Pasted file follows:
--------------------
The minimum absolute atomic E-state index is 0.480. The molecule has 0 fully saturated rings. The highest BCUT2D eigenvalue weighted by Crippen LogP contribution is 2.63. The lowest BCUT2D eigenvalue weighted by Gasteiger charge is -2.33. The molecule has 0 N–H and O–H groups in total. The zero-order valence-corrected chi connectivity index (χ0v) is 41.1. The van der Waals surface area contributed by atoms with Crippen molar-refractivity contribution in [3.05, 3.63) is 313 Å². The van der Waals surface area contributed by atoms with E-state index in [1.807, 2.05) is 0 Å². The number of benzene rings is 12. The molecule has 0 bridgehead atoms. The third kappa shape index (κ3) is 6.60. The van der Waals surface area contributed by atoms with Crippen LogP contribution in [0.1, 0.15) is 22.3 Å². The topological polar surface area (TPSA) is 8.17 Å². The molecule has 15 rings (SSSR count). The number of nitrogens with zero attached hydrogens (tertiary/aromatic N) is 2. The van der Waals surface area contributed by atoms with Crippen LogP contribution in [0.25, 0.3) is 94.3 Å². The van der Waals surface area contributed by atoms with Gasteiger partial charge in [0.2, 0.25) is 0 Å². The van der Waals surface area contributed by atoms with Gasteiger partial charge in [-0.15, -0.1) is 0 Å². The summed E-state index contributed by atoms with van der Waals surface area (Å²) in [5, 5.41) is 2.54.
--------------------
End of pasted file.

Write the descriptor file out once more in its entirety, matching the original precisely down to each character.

The minimum absolute atomic E-state index is 0.480. The molecule has 0 fully saturated rings. The highest BCUT2D eigenvalue weighted by Crippen LogP contribution is 2.63. The lowest BCUT2D eigenvalue weighted by Gasteiger charge is -2.33. The molecule has 0 N–H and O–H groups in total. The zero-order valence-corrected chi connectivity index (χ0v) is 41.1. The van der Waals surface area contributed by atoms with Crippen molar-refractivity contribution in [3.05, 3.63) is 313 Å². The van der Waals surface area contributed by atoms with E-state index in [1.807, 2.05) is 0 Å². The number of benzene rings is 12. The molecule has 0 bridgehead atoms. The third kappa shape index (κ3) is 6.60. The van der Waals surface area contributed by atoms with Crippen LogP contribution in [0.1, 0.15) is 22.3 Å². The topological polar surface area (TPSA) is 8.17 Å². The molecule has 15 rings (SSSR count). The number of nitrogens with zero attached hydrogens (tertiary/aromatic N) is 2. The van der Waals surface area contributed by atoms with Crippen LogP contribution in [0.25, 0.3) is 94.3 Å². The van der Waals surface area contributed by atoms with Gasteiger partial charge in [0.2, 0.25) is 0 Å². The van der Waals surface area contributed by atoms with Gasteiger partial charge in [-0.15, -0.1) is 0 Å². The summed E-state index contributed by atoms with van der Waals surface area (Å²) in [5, 5.41) is 2.54.